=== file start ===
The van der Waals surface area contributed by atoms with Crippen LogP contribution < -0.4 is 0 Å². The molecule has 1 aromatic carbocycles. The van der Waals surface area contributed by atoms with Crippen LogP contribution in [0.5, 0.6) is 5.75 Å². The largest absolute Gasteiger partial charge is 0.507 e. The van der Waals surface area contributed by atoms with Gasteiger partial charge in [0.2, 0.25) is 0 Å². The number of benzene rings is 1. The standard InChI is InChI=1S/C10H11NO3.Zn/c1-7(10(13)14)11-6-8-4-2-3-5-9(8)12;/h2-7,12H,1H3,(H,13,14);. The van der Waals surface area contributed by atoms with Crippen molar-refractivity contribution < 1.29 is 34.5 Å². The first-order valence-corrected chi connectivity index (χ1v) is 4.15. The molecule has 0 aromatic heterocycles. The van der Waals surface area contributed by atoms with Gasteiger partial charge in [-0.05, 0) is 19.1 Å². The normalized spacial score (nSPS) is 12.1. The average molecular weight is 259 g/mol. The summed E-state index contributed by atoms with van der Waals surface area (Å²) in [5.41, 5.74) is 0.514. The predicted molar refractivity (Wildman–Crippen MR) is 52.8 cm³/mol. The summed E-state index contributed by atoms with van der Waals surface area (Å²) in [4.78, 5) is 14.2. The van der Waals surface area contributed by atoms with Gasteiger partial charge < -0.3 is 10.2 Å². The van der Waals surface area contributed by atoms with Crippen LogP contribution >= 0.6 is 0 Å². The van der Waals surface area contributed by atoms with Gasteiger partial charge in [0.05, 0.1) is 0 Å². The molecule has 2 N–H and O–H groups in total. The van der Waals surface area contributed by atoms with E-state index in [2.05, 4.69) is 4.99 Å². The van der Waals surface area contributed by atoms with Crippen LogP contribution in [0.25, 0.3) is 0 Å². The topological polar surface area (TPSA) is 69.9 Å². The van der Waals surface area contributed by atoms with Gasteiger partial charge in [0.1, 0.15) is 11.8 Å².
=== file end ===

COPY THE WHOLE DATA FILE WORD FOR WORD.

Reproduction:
The van der Waals surface area contributed by atoms with Crippen LogP contribution < -0.4 is 0 Å². The molecule has 1 aromatic carbocycles. The van der Waals surface area contributed by atoms with Crippen LogP contribution in [0.5, 0.6) is 5.75 Å². The largest absolute Gasteiger partial charge is 0.507 e. The van der Waals surface area contributed by atoms with Gasteiger partial charge in [0.2, 0.25) is 0 Å². The number of benzene rings is 1. The standard InChI is InChI=1S/C10H11NO3.Zn/c1-7(10(13)14)11-6-8-4-2-3-5-9(8)12;/h2-7,12H,1H3,(H,13,14);. The van der Waals surface area contributed by atoms with Crippen molar-refractivity contribution < 1.29 is 34.5 Å². The first-order valence-corrected chi connectivity index (χ1v) is 4.15. The molecule has 0 aromatic heterocycles. The van der Waals surface area contributed by atoms with Gasteiger partial charge in [-0.05, 0) is 19.1 Å². The normalized spacial score (nSPS) is 12.1. The average molecular weight is 259 g/mol. The summed E-state index contributed by atoms with van der Waals surface area (Å²) in [5.41, 5.74) is 0.514. The predicted molar refractivity (Wildman–Crippen MR) is 52.8 cm³/mol. The summed E-state index contributed by atoms with van der Waals surface area (Å²) in [4.78, 5) is 14.2. The van der Waals surface area contributed by atoms with Gasteiger partial charge < -0.3 is 10.2 Å². The van der Waals surface area contributed by atoms with Crippen LogP contribution >= 0.6 is 0 Å². The van der Waals surface area contributed by atoms with Gasteiger partial charge in [0.05, 0.1) is 0 Å². The molecule has 2 N–H and O–H groups in total. The van der Waals surface area contributed by atoms with E-state index in [2.05, 4.69) is 4.99 Å². The van der Waals surface area contributed by atoms with Crippen LogP contribution in [0.25, 0.3) is 0 Å². The topological polar surface area (TPSA) is 69.9 Å². The van der Waals surface area contributed by atoms with Gasteiger partial charge in [0.1, 0.15) is 11.8 Å².